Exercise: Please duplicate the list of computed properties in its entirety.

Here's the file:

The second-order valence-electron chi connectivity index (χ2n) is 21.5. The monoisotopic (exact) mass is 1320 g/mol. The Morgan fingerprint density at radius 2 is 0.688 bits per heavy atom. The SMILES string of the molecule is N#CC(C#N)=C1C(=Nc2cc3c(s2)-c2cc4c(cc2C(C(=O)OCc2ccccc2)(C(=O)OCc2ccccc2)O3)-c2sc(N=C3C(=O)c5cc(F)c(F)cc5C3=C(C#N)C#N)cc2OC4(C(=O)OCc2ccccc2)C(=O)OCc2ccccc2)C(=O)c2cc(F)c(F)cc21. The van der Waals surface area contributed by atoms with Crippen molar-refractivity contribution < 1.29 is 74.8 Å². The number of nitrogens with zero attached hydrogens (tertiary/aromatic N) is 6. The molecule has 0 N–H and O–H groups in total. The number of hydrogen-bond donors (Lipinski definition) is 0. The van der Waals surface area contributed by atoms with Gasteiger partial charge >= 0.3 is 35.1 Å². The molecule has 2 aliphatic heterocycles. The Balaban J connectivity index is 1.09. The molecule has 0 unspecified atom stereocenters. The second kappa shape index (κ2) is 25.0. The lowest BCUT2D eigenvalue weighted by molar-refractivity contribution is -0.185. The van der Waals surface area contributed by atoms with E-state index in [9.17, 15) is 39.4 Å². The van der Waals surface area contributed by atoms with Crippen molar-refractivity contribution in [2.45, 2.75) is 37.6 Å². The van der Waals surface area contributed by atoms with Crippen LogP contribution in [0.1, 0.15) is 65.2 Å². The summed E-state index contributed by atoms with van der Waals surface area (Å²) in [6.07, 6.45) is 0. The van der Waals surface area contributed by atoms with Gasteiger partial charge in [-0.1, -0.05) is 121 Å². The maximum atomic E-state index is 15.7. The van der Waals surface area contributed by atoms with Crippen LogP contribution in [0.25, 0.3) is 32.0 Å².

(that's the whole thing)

The second-order valence-electron chi connectivity index (χ2n) is 21.5. The monoisotopic (exact) mass is 1320 g/mol. The Morgan fingerprint density at radius 2 is 0.688 bits per heavy atom. The SMILES string of the molecule is N#CC(C#N)=C1C(=Nc2cc3c(s2)-c2cc4c(cc2C(C(=O)OCc2ccccc2)(C(=O)OCc2ccccc2)O3)-c2sc(N=C3C(=O)c5cc(F)c(F)cc5C3=C(C#N)C#N)cc2OC4(C(=O)OCc2ccccc2)C(=O)OCc2ccccc2)C(=O)c2cc(F)c(F)cc21. The van der Waals surface area contributed by atoms with Crippen molar-refractivity contribution < 1.29 is 74.8 Å². The number of nitrogens with zero attached hydrogens (tertiary/aromatic N) is 6. The molecule has 0 N–H and O–H groups in total. The number of hydrogen-bond donors (Lipinski definition) is 0. The van der Waals surface area contributed by atoms with Gasteiger partial charge >= 0.3 is 35.1 Å². The molecule has 2 aliphatic heterocycles. The Balaban J connectivity index is 1.09. The molecule has 0 unspecified atom stereocenters. The second kappa shape index (κ2) is 25.0. The lowest BCUT2D eigenvalue weighted by molar-refractivity contribution is -0.185. The van der Waals surface area contributed by atoms with E-state index in [9.17, 15) is 39.4 Å². The van der Waals surface area contributed by atoms with Crippen molar-refractivity contribution in [2.45, 2.75) is 37.6 Å². The van der Waals surface area contributed by atoms with Crippen LogP contribution in [0.1, 0.15) is 65.2 Å². The summed E-state index contributed by atoms with van der Waals surface area (Å²) in [6.07, 6.45) is 0. The van der Waals surface area contributed by atoms with Gasteiger partial charge in [-0.1, -0.05) is 121 Å². The maximum atomic E-state index is 15.7. The van der Waals surface area contributed by atoms with Crippen LogP contribution in [0.25, 0.3) is 32.0 Å².